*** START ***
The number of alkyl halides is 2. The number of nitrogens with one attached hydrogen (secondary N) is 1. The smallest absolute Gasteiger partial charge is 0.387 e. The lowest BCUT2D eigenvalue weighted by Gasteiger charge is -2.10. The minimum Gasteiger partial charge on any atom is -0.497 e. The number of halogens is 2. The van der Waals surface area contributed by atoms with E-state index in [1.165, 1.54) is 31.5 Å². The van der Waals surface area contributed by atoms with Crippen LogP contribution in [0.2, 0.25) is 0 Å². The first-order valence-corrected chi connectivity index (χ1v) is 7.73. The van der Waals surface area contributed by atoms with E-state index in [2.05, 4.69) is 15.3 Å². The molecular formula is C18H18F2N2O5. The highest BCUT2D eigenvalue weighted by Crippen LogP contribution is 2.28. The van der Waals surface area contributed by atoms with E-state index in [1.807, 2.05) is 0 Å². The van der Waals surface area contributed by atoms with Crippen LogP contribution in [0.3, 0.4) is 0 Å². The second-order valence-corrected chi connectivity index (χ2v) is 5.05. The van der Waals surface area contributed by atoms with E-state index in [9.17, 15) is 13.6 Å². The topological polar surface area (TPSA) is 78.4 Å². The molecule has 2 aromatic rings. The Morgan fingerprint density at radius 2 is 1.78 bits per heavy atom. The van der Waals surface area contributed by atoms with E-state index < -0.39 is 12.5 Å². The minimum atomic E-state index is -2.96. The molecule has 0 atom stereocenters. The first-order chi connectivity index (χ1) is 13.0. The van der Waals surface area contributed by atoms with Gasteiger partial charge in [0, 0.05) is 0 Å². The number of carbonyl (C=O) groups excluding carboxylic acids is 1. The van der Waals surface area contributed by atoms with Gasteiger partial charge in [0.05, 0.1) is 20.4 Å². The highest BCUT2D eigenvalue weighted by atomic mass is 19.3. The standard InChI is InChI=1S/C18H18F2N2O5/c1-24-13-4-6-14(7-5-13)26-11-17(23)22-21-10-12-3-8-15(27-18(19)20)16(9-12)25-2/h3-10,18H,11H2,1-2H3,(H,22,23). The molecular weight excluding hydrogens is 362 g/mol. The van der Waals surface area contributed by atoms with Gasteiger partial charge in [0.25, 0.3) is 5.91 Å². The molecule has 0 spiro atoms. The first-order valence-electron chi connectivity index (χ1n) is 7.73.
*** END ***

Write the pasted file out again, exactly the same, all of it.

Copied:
The number of alkyl halides is 2. The number of nitrogens with one attached hydrogen (secondary N) is 1. The smallest absolute Gasteiger partial charge is 0.387 e. The lowest BCUT2D eigenvalue weighted by Gasteiger charge is -2.10. The minimum Gasteiger partial charge on any atom is -0.497 e. The number of halogens is 2. The van der Waals surface area contributed by atoms with E-state index in [1.165, 1.54) is 31.5 Å². The van der Waals surface area contributed by atoms with Crippen LogP contribution in [0.2, 0.25) is 0 Å². The first-order valence-corrected chi connectivity index (χ1v) is 7.73. The van der Waals surface area contributed by atoms with E-state index in [2.05, 4.69) is 15.3 Å². The molecular formula is C18H18F2N2O5. The highest BCUT2D eigenvalue weighted by Crippen LogP contribution is 2.28. The van der Waals surface area contributed by atoms with E-state index in [1.807, 2.05) is 0 Å². The van der Waals surface area contributed by atoms with Crippen LogP contribution in [0.3, 0.4) is 0 Å². The second-order valence-corrected chi connectivity index (χ2v) is 5.05. The van der Waals surface area contributed by atoms with E-state index in [9.17, 15) is 13.6 Å². The topological polar surface area (TPSA) is 78.4 Å². The molecule has 2 aromatic rings. The Morgan fingerprint density at radius 2 is 1.78 bits per heavy atom. The van der Waals surface area contributed by atoms with E-state index < -0.39 is 12.5 Å². The minimum atomic E-state index is -2.96. The molecule has 0 atom stereocenters. The first-order chi connectivity index (χ1) is 13.0. The van der Waals surface area contributed by atoms with Gasteiger partial charge in [0, 0.05) is 0 Å². The number of carbonyl (C=O) groups excluding carboxylic acids is 1. The van der Waals surface area contributed by atoms with Gasteiger partial charge in [0.05, 0.1) is 20.4 Å². The highest BCUT2D eigenvalue weighted by atomic mass is 19.3. The standard InChI is InChI=1S/C18H18F2N2O5/c1-24-13-4-6-14(7-5-13)26-11-17(23)22-21-10-12-3-8-15(27-18(19)20)16(9-12)25-2/h3-10,18H,11H2,1-2H3,(H,22,23). The molecular weight excluding hydrogens is 362 g/mol. The van der Waals surface area contributed by atoms with Gasteiger partial charge in [0.25, 0.3) is 5.91 Å². The molecule has 0 spiro atoms. The first-order valence-electron chi connectivity index (χ1n) is 7.73.